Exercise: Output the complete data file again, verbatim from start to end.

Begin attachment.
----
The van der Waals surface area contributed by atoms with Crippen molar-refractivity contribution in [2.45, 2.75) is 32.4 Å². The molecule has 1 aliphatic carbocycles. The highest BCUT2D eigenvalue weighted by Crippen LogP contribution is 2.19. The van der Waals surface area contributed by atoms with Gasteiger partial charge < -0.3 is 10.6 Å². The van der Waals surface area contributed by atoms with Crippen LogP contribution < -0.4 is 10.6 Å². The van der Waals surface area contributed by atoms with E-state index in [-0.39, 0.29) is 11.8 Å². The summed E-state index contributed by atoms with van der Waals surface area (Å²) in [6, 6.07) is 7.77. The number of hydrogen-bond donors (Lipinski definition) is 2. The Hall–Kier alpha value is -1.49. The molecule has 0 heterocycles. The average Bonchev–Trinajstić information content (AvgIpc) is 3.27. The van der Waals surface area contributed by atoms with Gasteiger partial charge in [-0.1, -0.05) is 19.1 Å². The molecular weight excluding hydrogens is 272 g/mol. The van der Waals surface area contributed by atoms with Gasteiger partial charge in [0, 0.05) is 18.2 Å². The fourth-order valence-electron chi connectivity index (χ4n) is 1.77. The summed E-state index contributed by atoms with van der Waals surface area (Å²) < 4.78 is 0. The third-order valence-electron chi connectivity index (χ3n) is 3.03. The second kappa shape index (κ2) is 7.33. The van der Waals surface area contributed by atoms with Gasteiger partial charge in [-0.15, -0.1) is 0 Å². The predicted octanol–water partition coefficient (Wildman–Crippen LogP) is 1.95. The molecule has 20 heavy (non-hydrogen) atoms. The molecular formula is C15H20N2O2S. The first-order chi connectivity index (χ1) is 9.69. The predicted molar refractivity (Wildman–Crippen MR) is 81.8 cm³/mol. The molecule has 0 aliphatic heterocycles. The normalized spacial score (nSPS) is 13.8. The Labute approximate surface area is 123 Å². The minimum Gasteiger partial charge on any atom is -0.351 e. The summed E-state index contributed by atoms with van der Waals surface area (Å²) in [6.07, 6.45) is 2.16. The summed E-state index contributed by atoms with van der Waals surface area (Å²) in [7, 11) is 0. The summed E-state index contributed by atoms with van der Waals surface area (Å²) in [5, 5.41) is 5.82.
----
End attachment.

The van der Waals surface area contributed by atoms with Crippen molar-refractivity contribution in [2.45, 2.75) is 32.4 Å². The molecule has 1 aliphatic carbocycles. The highest BCUT2D eigenvalue weighted by Crippen LogP contribution is 2.19. The van der Waals surface area contributed by atoms with Gasteiger partial charge < -0.3 is 10.6 Å². The van der Waals surface area contributed by atoms with Crippen LogP contribution < -0.4 is 10.6 Å². The van der Waals surface area contributed by atoms with E-state index in [-0.39, 0.29) is 11.8 Å². The summed E-state index contributed by atoms with van der Waals surface area (Å²) in [6, 6.07) is 7.77. The number of hydrogen-bond donors (Lipinski definition) is 2. The Hall–Kier alpha value is -1.49. The molecule has 0 heterocycles. The average Bonchev–Trinajstić information content (AvgIpc) is 3.27. The van der Waals surface area contributed by atoms with Gasteiger partial charge in [-0.1, -0.05) is 19.1 Å². The molecular weight excluding hydrogens is 272 g/mol. The van der Waals surface area contributed by atoms with Gasteiger partial charge in [0, 0.05) is 18.2 Å². The fourth-order valence-electron chi connectivity index (χ4n) is 1.77. The summed E-state index contributed by atoms with van der Waals surface area (Å²) < 4.78 is 0. The third-order valence-electron chi connectivity index (χ3n) is 3.03. The second kappa shape index (κ2) is 7.33. The van der Waals surface area contributed by atoms with Gasteiger partial charge in [-0.15, -0.1) is 0 Å². The predicted octanol–water partition coefficient (Wildman–Crippen LogP) is 1.95. The molecule has 20 heavy (non-hydrogen) atoms. The molecular formula is C15H20N2O2S. The first-order chi connectivity index (χ1) is 9.69. The predicted molar refractivity (Wildman–Crippen MR) is 81.8 cm³/mol. The molecule has 0 aliphatic heterocycles. The normalized spacial score (nSPS) is 13.8. The Labute approximate surface area is 123 Å². The minimum Gasteiger partial charge on any atom is -0.351 e. The summed E-state index contributed by atoms with van der Waals surface area (Å²) in [6.07, 6.45) is 2.16. The summed E-state index contributed by atoms with van der Waals surface area (Å²) in [7, 11) is 0. The summed E-state index contributed by atoms with van der Waals surface area (Å²) in [5, 5.41) is 5.82.